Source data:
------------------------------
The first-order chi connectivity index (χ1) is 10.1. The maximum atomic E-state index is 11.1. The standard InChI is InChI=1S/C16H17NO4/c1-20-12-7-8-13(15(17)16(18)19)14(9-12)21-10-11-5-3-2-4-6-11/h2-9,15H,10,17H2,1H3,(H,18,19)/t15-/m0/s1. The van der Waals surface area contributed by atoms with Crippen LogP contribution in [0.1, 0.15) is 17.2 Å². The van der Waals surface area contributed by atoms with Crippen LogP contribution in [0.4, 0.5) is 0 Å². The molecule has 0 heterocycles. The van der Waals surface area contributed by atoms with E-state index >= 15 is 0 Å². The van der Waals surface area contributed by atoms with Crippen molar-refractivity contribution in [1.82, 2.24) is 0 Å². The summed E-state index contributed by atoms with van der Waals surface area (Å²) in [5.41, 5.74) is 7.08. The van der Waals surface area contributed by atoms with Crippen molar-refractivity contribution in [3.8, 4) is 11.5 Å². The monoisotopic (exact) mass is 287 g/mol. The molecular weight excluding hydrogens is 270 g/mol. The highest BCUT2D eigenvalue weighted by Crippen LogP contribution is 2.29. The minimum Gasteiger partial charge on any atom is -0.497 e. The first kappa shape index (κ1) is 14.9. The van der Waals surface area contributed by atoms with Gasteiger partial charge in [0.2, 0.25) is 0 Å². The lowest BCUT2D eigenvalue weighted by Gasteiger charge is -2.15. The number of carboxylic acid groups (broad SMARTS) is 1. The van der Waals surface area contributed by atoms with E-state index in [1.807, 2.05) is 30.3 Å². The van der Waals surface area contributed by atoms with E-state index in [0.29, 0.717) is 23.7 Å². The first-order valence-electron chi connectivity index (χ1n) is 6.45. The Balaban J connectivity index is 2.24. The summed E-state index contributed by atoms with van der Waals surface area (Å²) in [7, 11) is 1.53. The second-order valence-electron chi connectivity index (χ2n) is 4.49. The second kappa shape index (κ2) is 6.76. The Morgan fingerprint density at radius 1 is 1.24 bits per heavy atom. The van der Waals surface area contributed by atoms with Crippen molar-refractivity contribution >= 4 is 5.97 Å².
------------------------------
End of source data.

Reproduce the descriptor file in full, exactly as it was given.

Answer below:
The first-order chi connectivity index (χ1) is 10.1. The maximum atomic E-state index is 11.1. The standard InChI is InChI=1S/C16H17NO4/c1-20-12-7-8-13(15(17)16(18)19)14(9-12)21-10-11-5-3-2-4-6-11/h2-9,15H,10,17H2,1H3,(H,18,19)/t15-/m0/s1. The van der Waals surface area contributed by atoms with Crippen LogP contribution in [0.1, 0.15) is 17.2 Å². The van der Waals surface area contributed by atoms with Crippen LogP contribution in [0.4, 0.5) is 0 Å². The molecule has 0 heterocycles. The van der Waals surface area contributed by atoms with E-state index >= 15 is 0 Å². The van der Waals surface area contributed by atoms with Crippen molar-refractivity contribution in [1.82, 2.24) is 0 Å². The summed E-state index contributed by atoms with van der Waals surface area (Å²) in [5.41, 5.74) is 7.08. The van der Waals surface area contributed by atoms with Crippen molar-refractivity contribution in [3.8, 4) is 11.5 Å². The monoisotopic (exact) mass is 287 g/mol. The molecular weight excluding hydrogens is 270 g/mol. The highest BCUT2D eigenvalue weighted by Crippen LogP contribution is 2.29. The minimum Gasteiger partial charge on any atom is -0.497 e. The first kappa shape index (κ1) is 14.9. The van der Waals surface area contributed by atoms with Gasteiger partial charge in [0.2, 0.25) is 0 Å². The lowest BCUT2D eigenvalue weighted by Gasteiger charge is -2.15. The number of carboxylic acid groups (broad SMARTS) is 1. The van der Waals surface area contributed by atoms with E-state index in [1.807, 2.05) is 30.3 Å². The van der Waals surface area contributed by atoms with E-state index in [0.29, 0.717) is 23.7 Å². The first-order valence-electron chi connectivity index (χ1n) is 6.45. The Balaban J connectivity index is 2.24. The summed E-state index contributed by atoms with van der Waals surface area (Å²) in [7, 11) is 1.53. The second-order valence-electron chi connectivity index (χ2n) is 4.49. The second kappa shape index (κ2) is 6.76. The Morgan fingerprint density at radius 1 is 1.24 bits per heavy atom. The van der Waals surface area contributed by atoms with Crippen molar-refractivity contribution >= 4 is 5.97 Å².